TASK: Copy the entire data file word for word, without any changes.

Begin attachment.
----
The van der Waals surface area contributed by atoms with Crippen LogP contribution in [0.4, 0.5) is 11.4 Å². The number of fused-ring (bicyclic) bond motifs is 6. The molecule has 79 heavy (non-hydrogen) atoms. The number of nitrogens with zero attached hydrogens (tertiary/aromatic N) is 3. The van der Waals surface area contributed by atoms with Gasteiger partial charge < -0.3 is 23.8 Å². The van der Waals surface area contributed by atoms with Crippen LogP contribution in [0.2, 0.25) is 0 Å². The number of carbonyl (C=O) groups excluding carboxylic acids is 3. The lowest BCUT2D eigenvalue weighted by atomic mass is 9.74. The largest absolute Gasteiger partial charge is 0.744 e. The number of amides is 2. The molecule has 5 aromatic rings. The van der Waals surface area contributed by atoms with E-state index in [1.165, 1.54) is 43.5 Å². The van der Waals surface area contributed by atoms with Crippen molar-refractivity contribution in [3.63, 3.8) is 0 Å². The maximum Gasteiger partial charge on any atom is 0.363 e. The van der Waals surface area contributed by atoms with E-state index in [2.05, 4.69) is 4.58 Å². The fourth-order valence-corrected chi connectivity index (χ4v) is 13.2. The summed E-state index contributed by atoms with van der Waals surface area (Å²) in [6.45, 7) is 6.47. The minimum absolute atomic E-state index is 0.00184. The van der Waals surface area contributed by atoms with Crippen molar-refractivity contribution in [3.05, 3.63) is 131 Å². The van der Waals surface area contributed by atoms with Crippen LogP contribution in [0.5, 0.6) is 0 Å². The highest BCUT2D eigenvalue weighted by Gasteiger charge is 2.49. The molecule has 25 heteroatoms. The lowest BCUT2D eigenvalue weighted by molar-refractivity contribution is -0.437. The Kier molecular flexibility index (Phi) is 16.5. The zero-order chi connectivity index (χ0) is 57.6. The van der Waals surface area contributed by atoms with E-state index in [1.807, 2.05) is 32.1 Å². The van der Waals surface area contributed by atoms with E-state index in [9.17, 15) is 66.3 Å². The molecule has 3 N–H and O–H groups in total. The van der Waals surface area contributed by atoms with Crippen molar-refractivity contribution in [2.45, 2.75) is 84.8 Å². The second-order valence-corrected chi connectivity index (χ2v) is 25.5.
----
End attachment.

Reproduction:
The van der Waals surface area contributed by atoms with Crippen LogP contribution in [0.4, 0.5) is 11.4 Å². The number of fused-ring (bicyclic) bond motifs is 6. The molecule has 79 heavy (non-hydrogen) atoms. The number of nitrogens with zero attached hydrogens (tertiary/aromatic N) is 3. The van der Waals surface area contributed by atoms with Gasteiger partial charge < -0.3 is 23.8 Å². The van der Waals surface area contributed by atoms with Crippen LogP contribution in [0.2, 0.25) is 0 Å². The number of carbonyl (C=O) groups excluding carboxylic acids is 3. The lowest BCUT2D eigenvalue weighted by atomic mass is 9.74. The largest absolute Gasteiger partial charge is 0.744 e. The number of amides is 2. The molecule has 5 aromatic rings. The van der Waals surface area contributed by atoms with E-state index in [1.165, 1.54) is 43.5 Å². The van der Waals surface area contributed by atoms with Crippen molar-refractivity contribution in [3.63, 3.8) is 0 Å². The maximum Gasteiger partial charge on any atom is 0.363 e. The van der Waals surface area contributed by atoms with E-state index in [2.05, 4.69) is 4.58 Å². The fourth-order valence-corrected chi connectivity index (χ4v) is 13.2. The summed E-state index contributed by atoms with van der Waals surface area (Å²) in [6.45, 7) is 6.47. The minimum absolute atomic E-state index is 0.00184. The van der Waals surface area contributed by atoms with Crippen molar-refractivity contribution in [3.05, 3.63) is 131 Å². The van der Waals surface area contributed by atoms with Crippen LogP contribution in [0.5, 0.6) is 0 Å². The highest BCUT2D eigenvalue weighted by Gasteiger charge is 2.49. The molecule has 25 heteroatoms. The lowest BCUT2D eigenvalue weighted by molar-refractivity contribution is -0.437. The Kier molecular flexibility index (Phi) is 16.5. The zero-order chi connectivity index (χ0) is 57.6. The van der Waals surface area contributed by atoms with E-state index in [1.807, 2.05) is 32.1 Å². The van der Waals surface area contributed by atoms with E-state index in [9.17, 15) is 66.3 Å². The molecule has 3 N–H and O–H groups in total. The van der Waals surface area contributed by atoms with Crippen molar-refractivity contribution in [2.45, 2.75) is 84.8 Å². The second-order valence-corrected chi connectivity index (χ2v) is 25.5.